Puppet show, fairy tales at a Greek camp!

Meet Parya Rezaei, a 30-year-old Iranian children’s animator who lifts children’s spirits in a detention camp

Stav Dimitropoulos

“In a green forest brimming with beautiful flowers, a turtle whose name was Luki lived. Luki of our story had always wanted to be a hero. All the same, he always ended up inconveniencing his friends. He decided to hide inside his shell. One by one, the inhabitants of the forest started looking for him. One day, Mr. Chipmunk arrived at his doorstep. Knock, knock. ‘How are you? I’m your neighbor. My house’s roof is leaking. It needs a hero.’ Luki came out of his shell in the blink of an eye.”

 

Parya Rezaei, a 30-year-old Iranian children’s animator

This is the onset of one of the children’s stories Parya Rezaei, a 30-year-old Iranian children’s animator and children’s author has written. In one of Greece’s asylum camps for 11 months now, Rezaei is a refugee. The UN Refugee Agency reports that only by sea 361,712 people arrived in Europe in 2016. The vast majority of refugees and migrants are escaping war and degrading destitution by parting ways with their homeland.  In the Iranian woman’s case, it was oppression of speech that prompted her to run away.

“Though I was a princess in Esfahan and I often feel like an outcast now, I could not continue in Iran.  There is no support in Iran for artists, no democracy, no pay, no freedom of speech,” she continues.

That is why the children’s animator paid 1200 dollars to a smuggler to get her to Greece (from Iran to Turkey, and from Turkey to one of the acritic Greeks islands is the most popular smuggling itinerary). From Mytilini, Rezaei was taken to Thessaloniki, where she was placed in a temporary detention camp. Shortly after, she was sent to Athens, to Eleonas camp in particular. In one of this camp’s containers, she’s been spending the last 11 months of her life daydreaming of the day she will be granted asylum. Her exodus from Iran has taken existential dimensions now.

“Ever since I remember myself, I have wanted to know about the stars and God and my father,” Rezaei, whose father died when she was 8, communicates. “My most nagging question was where and who God is. I wrote my first and very short story at 8, right after my father’s death. It was a letter to God. I was asking God where my father was in that letter.  Why aren’t my classmates playing with me? Because I don’t have a father?  At the time I was thinking I had committed a crime, and my father’s death was my punishment. Then, it all dawned on me. I had a father, the one I was writing the letter to.”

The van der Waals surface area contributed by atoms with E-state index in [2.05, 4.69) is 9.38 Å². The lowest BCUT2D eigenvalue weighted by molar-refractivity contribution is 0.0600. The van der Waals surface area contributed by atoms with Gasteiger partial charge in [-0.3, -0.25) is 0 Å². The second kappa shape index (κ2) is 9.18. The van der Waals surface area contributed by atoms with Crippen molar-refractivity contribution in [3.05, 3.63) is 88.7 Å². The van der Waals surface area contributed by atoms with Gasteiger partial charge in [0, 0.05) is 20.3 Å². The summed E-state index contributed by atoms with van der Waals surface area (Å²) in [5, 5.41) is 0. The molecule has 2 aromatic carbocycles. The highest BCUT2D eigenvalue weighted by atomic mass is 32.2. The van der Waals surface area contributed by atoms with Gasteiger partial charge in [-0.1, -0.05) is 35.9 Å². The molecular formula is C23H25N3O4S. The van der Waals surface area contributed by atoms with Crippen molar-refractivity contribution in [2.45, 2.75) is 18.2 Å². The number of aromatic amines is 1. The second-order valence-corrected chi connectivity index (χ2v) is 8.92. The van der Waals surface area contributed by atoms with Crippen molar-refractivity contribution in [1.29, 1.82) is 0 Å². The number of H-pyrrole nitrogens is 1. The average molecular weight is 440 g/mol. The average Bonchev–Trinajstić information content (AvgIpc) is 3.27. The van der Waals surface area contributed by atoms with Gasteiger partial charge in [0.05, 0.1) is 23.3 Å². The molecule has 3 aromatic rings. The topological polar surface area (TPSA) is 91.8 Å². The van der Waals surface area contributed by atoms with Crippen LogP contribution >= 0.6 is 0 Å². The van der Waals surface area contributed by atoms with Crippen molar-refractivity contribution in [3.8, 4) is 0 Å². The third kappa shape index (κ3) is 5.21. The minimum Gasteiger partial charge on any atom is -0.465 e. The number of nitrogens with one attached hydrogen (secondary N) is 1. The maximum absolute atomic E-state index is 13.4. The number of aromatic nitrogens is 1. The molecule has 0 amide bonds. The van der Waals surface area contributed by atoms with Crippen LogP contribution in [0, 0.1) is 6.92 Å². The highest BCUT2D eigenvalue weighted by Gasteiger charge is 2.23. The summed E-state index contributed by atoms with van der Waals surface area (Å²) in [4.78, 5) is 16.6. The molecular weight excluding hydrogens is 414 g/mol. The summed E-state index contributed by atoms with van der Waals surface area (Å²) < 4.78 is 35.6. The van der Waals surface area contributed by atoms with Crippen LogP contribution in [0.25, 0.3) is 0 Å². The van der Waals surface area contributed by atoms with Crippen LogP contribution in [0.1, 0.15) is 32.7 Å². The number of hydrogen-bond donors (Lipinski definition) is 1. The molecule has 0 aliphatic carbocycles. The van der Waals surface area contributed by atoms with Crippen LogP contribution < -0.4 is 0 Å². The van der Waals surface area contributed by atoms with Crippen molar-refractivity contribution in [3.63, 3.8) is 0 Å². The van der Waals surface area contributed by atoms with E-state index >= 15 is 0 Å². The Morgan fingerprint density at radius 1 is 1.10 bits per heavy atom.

Her zest for God and the “divine” are so strong that she admits to feeling put out by even one of her own story’s heroes, the famous astrophysicist Stephen Hawking.

 

 

“Stephen Hawking has been my hero throughout my whole life, a genius man of such mental and emotional strength. But his strong opposition to God’s doctrines has let me down. I want to prove God. I know I’m just a refugee now, and this is a temporary phase of my life, but I will make it. Now I have nothing… But I have my dreams for the future. And, hopefully, I will find a way to go to America and print my books. And God will help me, and I will get to know and prove him to Stephen Hawking and to everyone.”

Fairytales on Iranian soil

Her religious ardor aside, Rezaei was a student of Psychology before embarking on the journey to Europe, and is keen on resuming her studies. She has also written three fairytales on Iranian soil, and has directed two of them. The detention camp, with its numerous escorted and unescorted children, is the perfect breeding ground for her artistic endeavors.  What she did in Esfahan, in a different culture’s attire, she does now: entertain children.

“All children of the world are mine. As a matter of fact, I’m not sure I want to have children of my own, but I definitely want to put a broad smile on every little one’s face.”

With her characteristic high-pitched, Japanese, anime voice, as she jokingly says, her luscious smile and open arms, Parya Rezaei gives these children back their childhood. They play puppet theater, they improvise name games. They love her for she snaps them out of the bleak and dampened walls of the camp. She loves them for they make her one of their own.

“ I don’t want to grow old. I want to retain my childishness, my frisky inner world to remain like this,” the Iranian animator, who thinks that by inhabiting her children characters she is not being pulled away by the mundaneness of adulthood, says.

Return to Iran

Asylum procedures in Europe may take up to five years in many cases. Parya Rezaei can do nothing but stand by in the meantime.  A point in favor of her asylum application attempts is that her mother and two sisters are already in Germany. If and when she is granted asylum, the first thing she will do is resume her studies in Psychology and print the fairytale she is working on now. Ideally, there will come the time when she gives her own interpretation of the Gospel in Persian, she craves. In a perfect world, she will return to Iran the princess she felt she was, but this time with freedoms.

Stav Dimitropoulos is a journalist and writer who has appeared on CBC, CBS Radio and FOX Channel, and has written for In The Fray, YourTango, Gadgette and many more. Facebook | Twitter: @TheyCallMeStav

 

 

 

 

 

 

 

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